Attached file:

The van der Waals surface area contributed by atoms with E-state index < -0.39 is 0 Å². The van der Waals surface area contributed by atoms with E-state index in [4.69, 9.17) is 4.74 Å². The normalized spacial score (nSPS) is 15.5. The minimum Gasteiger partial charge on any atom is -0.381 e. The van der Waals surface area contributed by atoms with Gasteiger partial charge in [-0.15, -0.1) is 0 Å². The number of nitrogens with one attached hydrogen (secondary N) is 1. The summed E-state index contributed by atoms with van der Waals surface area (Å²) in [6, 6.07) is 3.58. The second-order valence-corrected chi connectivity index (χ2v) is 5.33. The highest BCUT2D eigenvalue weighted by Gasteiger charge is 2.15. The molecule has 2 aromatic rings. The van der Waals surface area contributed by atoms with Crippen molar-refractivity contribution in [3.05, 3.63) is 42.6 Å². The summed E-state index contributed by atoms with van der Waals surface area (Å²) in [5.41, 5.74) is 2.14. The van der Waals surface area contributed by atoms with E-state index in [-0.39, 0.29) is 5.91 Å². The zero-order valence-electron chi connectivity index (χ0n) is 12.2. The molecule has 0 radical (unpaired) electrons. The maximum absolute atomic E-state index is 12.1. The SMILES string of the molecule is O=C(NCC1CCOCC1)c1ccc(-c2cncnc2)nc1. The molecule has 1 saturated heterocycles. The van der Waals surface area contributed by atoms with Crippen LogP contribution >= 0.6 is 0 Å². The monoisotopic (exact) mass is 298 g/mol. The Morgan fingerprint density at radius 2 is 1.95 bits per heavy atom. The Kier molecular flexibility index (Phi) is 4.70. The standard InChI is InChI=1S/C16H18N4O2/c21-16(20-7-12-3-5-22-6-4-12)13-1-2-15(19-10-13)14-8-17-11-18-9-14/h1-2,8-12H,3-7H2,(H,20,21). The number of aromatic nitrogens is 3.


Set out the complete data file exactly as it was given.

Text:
The van der Waals surface area contributed by atoms with E-state index < -0.39 is 0 Å². The van der Waals surface area contributed by atoms with E-state index in [4.69, 9.17) is 4.74 Å². The normalized spacial score (nSPS) is 15.5. The minimum Gasteiger partial charge on any atom is -0.381 e. The van der Waals surface area contributed by atoms with Gasteiger partial charge in [-0.15, -0.1) is 0 Å². The number of nitrogens with one attached hydrogen (secondary N) is 1. The summed E-state index contributed by atoms with van der Waals surface area (Å²) in [6, 6.07) is 3.58. The second-order valence-corrected chi connectivity index (χ2v) is 5.33. The highest BCUT2D eigenvalue weighted by Gasteiger charge is 2.15. The molecule has 2 aromatic rings. The van der Waals surface area contributed by atoms with Crippen molar-refractivity contribution in [3.05, 3.63) is 42.6 Å². The summed E-state index contributed by atoms with van der Waals surface area (Å²) in [5.41, 5.74) is 2.14. The van der Waals surface area contributed by atoms with E-state index in [-0.39, 0.29) is 5.91 Å². The zero-order valence-electron chi connectivity index (χ0n) is 12.2. The molecule has 0 radical (unpaired) electrons. The maximum absolute atomic E-state index is 12.1. The SMILES string of the molecule is O=C(NCC1CCOCC1)c1ccc(-c2cncnc2)nc1. The molecule has 1 saturated heterocycles. The van der Waals surface area contributed by atoms with Crippen LogP contribution >= 0.6 is 0 Å². The monoisotopic (exact) mass is 298 g/mol. The Morgan fingerprint density at radius 2 is 1.95 bits per heavy atom. The Kier molecular flexibility index (Phi) is 4.70. The standard InChI is InChI=1S/C16H18N4O2/c21-16(20-7-12-3-5-22-6-4-12)13-1-2-15(19-10-13)14-8-17-11-18-9-14/h1-2,8-12H,3-7H2,(H,20,21). The number of aromatic nitrogens is 3.